It’s no wonder many home chefs rent commercial kitchens, although without the right connections, this can be a headache in itself. Oli was lucky enough to find a place near her Friedrichshain home where she could make pasta and sauce one day a week: “This guy was using it for catering big events like weddings and festivals, and when, you know, everything ended, he started subletting it to people like me.” For Ebert, though, the search took months – and just when she’d finally landed a space in Lichtenberg, it was forced to shut down. “But they gave me contacts, so I reached out.” She ended up on Bergmannstraße, sharing a kitchen with other chefs who made vegan banana bread, cookies and custom picnic baskets.
Other underground chefs simply hope that they’ll stay under the Ordnungsamt’s radar – like Nam, when he first started selling his ramen over Instagram in winter last year. After preparing the week’s pre-orders in his small Köpenick kitchen, he’d meet customers outside the Asia Mekong supermarket by Hackescher Markt, inconspicuously trading paper-bagged soup kits for cash. “The ramen community is very close-knit, so nobody’s going to say anything, which is good,” he told us at the time. “But I still have to be careful not to go too crazy.”
Once you’re legally in the clear (or not), there’s still the matter of getting your food to customers. For some, that’s as easy as creating an Instagram profile: Nam, who already ran a popular restaurant review account, simply directed his followers to his new ramen persona. Oli enlisted an illustrator friend to create a playful, minimalist logo and menu drawings to catch scrollers’ eyes; other friends pitched in with photos, likes and shares, and before she knew it, she had the 20 orders a week she needed to keep her project afloat.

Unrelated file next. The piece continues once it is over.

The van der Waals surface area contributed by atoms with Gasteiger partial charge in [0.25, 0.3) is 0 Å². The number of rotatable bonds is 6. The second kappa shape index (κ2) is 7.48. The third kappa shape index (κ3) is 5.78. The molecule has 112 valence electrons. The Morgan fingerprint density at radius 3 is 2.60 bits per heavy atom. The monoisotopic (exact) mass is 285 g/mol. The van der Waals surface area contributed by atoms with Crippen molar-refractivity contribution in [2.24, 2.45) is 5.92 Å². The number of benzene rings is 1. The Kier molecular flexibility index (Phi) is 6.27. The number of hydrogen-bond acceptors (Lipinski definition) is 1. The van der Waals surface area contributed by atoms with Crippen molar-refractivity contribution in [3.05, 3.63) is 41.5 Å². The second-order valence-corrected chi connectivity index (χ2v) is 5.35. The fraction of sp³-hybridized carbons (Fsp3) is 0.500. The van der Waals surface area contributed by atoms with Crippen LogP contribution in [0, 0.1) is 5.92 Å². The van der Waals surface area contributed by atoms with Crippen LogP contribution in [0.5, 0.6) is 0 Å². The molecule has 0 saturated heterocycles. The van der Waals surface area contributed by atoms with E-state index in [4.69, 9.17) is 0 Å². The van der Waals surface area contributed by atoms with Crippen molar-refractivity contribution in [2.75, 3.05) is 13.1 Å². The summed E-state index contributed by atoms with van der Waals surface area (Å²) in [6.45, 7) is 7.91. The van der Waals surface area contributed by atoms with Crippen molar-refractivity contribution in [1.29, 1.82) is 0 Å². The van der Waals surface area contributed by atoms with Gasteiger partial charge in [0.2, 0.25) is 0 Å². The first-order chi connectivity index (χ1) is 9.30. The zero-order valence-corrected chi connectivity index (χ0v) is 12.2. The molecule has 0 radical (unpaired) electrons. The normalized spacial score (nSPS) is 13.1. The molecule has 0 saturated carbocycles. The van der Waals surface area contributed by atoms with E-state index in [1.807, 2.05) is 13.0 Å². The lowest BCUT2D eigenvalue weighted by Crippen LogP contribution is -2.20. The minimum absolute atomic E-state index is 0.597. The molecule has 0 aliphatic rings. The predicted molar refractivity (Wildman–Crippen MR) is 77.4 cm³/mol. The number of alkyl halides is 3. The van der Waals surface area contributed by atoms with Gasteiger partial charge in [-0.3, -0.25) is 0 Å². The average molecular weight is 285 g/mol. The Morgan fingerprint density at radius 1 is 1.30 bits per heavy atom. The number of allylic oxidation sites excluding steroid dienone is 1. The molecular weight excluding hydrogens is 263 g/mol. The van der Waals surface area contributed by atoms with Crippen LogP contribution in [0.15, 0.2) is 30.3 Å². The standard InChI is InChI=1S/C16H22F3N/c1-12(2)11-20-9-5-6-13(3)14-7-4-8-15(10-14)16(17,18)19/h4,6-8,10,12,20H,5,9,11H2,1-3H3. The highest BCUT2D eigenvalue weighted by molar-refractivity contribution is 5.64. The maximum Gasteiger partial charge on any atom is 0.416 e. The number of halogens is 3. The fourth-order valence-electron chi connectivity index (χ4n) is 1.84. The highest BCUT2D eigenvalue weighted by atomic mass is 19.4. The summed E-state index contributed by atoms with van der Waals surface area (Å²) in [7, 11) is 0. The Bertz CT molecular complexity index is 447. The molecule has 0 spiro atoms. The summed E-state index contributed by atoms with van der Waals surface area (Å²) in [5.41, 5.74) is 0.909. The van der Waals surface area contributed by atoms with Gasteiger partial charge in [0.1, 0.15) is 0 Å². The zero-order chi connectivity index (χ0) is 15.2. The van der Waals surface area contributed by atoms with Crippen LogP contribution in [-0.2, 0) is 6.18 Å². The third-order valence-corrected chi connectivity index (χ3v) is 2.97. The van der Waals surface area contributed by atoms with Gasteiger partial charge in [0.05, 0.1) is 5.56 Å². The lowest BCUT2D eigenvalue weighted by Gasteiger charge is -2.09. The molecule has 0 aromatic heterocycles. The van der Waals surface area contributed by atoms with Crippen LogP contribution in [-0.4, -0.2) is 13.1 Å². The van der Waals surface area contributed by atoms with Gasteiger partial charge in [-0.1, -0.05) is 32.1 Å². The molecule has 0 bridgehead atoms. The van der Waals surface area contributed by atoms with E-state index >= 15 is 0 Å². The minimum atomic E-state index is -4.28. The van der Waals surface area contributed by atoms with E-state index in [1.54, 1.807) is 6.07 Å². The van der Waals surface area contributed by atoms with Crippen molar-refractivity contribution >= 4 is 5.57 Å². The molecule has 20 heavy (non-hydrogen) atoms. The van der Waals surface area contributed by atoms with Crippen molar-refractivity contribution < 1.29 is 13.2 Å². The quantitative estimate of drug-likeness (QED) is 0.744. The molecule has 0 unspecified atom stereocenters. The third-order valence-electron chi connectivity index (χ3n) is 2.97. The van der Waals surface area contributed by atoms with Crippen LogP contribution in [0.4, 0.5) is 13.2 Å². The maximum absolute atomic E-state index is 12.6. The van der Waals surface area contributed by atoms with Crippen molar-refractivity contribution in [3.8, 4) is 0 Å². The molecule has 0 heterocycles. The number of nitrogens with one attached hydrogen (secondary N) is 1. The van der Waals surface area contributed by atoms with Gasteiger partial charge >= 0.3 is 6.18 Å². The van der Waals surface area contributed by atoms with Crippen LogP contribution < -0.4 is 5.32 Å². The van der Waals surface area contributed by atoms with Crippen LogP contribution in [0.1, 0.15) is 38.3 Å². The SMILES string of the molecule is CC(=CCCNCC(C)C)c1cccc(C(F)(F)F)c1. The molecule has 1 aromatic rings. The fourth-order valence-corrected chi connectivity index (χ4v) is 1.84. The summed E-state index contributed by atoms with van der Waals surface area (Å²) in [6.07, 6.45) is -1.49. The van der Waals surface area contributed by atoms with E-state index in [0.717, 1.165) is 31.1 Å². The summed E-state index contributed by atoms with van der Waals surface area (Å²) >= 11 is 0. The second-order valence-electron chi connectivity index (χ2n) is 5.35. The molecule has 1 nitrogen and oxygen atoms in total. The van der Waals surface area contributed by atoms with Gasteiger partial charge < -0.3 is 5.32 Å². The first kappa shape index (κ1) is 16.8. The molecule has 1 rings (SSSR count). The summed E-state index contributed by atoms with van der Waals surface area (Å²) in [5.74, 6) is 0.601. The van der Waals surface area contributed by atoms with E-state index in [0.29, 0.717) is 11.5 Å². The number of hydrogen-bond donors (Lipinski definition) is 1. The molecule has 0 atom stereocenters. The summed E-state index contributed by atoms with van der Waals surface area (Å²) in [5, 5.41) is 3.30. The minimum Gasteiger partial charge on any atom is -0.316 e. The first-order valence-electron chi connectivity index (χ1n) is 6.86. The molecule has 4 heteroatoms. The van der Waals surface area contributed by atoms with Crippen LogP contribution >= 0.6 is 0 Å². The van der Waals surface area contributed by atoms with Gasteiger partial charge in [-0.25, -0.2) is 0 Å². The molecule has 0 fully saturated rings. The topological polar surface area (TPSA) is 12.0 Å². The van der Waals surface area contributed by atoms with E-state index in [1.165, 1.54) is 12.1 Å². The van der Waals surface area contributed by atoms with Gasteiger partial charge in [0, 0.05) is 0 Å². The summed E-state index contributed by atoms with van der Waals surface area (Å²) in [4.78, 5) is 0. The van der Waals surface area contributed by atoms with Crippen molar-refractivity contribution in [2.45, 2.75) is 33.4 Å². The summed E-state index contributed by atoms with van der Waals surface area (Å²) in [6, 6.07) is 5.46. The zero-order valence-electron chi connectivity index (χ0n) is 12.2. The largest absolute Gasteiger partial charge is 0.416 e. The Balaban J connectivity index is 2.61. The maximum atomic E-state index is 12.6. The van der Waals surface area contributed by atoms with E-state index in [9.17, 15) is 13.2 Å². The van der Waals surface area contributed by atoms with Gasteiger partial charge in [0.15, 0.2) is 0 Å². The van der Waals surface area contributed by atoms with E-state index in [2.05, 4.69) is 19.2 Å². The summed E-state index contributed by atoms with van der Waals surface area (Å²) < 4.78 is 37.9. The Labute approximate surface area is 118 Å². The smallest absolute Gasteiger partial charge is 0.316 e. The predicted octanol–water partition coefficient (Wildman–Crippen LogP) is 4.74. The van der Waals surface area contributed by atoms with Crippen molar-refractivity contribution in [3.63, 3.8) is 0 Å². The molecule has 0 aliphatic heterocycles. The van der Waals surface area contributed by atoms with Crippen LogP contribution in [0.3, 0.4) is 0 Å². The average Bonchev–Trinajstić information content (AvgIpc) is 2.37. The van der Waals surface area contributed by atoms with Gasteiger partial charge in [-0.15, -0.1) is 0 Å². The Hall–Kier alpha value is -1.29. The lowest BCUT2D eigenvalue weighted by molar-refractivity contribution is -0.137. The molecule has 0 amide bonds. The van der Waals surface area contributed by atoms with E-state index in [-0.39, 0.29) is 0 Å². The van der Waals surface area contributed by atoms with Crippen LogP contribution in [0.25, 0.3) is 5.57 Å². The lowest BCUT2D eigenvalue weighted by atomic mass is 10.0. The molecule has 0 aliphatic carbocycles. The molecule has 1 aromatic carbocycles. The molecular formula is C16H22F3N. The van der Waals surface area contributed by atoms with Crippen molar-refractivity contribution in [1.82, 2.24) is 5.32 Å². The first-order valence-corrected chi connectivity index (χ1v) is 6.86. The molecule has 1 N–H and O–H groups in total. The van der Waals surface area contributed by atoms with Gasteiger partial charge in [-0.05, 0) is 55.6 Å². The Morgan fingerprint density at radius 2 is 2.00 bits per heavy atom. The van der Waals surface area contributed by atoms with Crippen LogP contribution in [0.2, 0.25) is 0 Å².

For Ebert, Instagram was only the beginning. It attracted a base of Ghanaians looking for a taste of home, which she still refers to as “my Afropot customers”. But HomeMeal, which approached her shortly after their launch, introduced her cooking to Berliners at large. Next came Wolt and Lieferando, whose 30-percent commission (HomeMeal is still free for chefs, though Schmidt says they plan to take a 15-percent cut) was worth the expansion. “HomeMeal doesn’t do deliveries, so I was delivering on my own. Sometimes I had three people helping, going to Lichtenberg, Wedding… It was just tedious. So I got on those platforms to help with that, and to reach people I can’t reach on my own.”